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MEPS
Marine Ecology Progress Series

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MEPS 460:195-206 (2012)  -  DOI: https://doi.org/10.3354/meps09803

Mate selection in captive-breeding rockfishes Sebastes spp.: inference from parentage analysis and the major histocompatibility complex (MHC)

M. L. Johansson1,4,*, K. Clifford2, B. Fodness2, N. A. Vazquez3, M. A. Banks1

1Coastal Oregon Marine Experiment Station, Hatfield Marine Science Center, Oregon State University, Newport, Oregon 97365, USA
2Oregon Coast Aquarium, Newport, Oregon 97365, USA
3Department of Environmental Science, Technology, and Policy, California State University Monterey Bay, Seaside, California 93955, USA
4Present address: Department of Biological Sciences, University of Wisconsin-Milwaukee, Milwaukee, Wisconsin 53201, USA

ABSTRACT: Rockfish species of the genus Sebastes are notable for being numerous and diverse. Rockfishes are unusual among fish because they fertilize their eggs internally and release live, swimming larvae. They undergo complex courting behaviors, which may allow females to be selective about their mates. The major histocompatibility complex (MHC) is implicated as having an important influence on mate selection in other fishes, especially in sticklebacks and salmonids. Research suggests that females choose mates that optimize the MHC genotypes of their offspring. Previous research on rockfishes indicates that multiple functional MHC sequences may be found in each species, and that multiple mating is common in the genus, possibly as a bet-hedging strategy against uncertain or incomplete mate-selection information. In this project, we characterized the MHC genotypes of copper (S. caurinus) and quillback (S. maliger) rockfish parents, assessed parentage of 14 larval broods, and assessed the MHC genotypes of the parents to determine if MHC-mediated mate choice was occurring. As in previous studies, we found that rockfishes possess multiple, highly variable MHC genes, and that females may mate with multiple males. We also found evidence of female preference for particular males. However, we found no strong evidence of selection based on MHC genotype. Females were not consistently selective based on relatedness, allele count, proportion of shared alleles, or minimum, mean, or maximum DNA or amino acid genetic distance. Instead, it appears that females were selective based on other measures of mate quality not considered in this study, with some hedging of bets through multiple mating also occurring.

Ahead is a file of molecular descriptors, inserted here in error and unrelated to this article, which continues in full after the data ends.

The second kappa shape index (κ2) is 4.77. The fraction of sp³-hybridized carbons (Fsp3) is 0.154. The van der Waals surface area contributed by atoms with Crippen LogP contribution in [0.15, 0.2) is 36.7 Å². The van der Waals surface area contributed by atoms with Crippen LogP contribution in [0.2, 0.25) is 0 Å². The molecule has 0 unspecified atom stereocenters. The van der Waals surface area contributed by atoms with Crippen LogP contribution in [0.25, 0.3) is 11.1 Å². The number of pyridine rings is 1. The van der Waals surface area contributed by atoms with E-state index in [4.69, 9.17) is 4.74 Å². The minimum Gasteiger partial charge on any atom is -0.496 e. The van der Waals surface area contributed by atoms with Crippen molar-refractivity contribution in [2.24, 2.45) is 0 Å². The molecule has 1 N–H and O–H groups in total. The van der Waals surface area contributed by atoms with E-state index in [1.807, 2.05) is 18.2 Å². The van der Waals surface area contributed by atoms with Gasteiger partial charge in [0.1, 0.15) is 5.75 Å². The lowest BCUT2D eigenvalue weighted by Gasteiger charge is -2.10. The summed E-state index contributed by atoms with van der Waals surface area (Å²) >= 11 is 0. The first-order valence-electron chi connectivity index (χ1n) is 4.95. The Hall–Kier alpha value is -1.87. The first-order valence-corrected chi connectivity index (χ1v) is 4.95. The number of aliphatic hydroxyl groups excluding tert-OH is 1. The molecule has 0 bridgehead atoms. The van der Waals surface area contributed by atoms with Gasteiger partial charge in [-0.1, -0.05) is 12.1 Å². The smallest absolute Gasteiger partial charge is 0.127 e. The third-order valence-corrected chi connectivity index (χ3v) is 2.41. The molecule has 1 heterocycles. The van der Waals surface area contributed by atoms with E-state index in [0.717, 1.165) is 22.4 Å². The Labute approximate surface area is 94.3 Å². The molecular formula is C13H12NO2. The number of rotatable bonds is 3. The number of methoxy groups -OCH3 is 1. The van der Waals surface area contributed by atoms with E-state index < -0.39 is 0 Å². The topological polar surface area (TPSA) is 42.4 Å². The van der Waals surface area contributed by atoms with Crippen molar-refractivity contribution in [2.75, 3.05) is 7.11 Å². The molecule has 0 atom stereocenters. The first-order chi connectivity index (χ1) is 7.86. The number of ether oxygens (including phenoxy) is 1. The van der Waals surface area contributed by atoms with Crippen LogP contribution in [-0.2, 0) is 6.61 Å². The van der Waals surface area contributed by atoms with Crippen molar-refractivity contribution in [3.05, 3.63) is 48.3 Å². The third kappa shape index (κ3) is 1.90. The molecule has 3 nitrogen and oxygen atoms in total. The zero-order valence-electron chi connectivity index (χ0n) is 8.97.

KEY WORDS: Major histocompatibility complex · MHC · Mate choice · Balancing selection · Mating system · Multiple paternity · Hybridization


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Cite this article as: Johansson ML, Clifford K, Fodness B, Vazquez NA, Banks MA (2012) Mate selection in captive-breeding rockfishes Sebastes spp.: inference from parentage analysis and the major histocompatibility complex (MHC). Mar Ecol Prog Ser 460:195-206. https://doi.org/10.3354/meps09803

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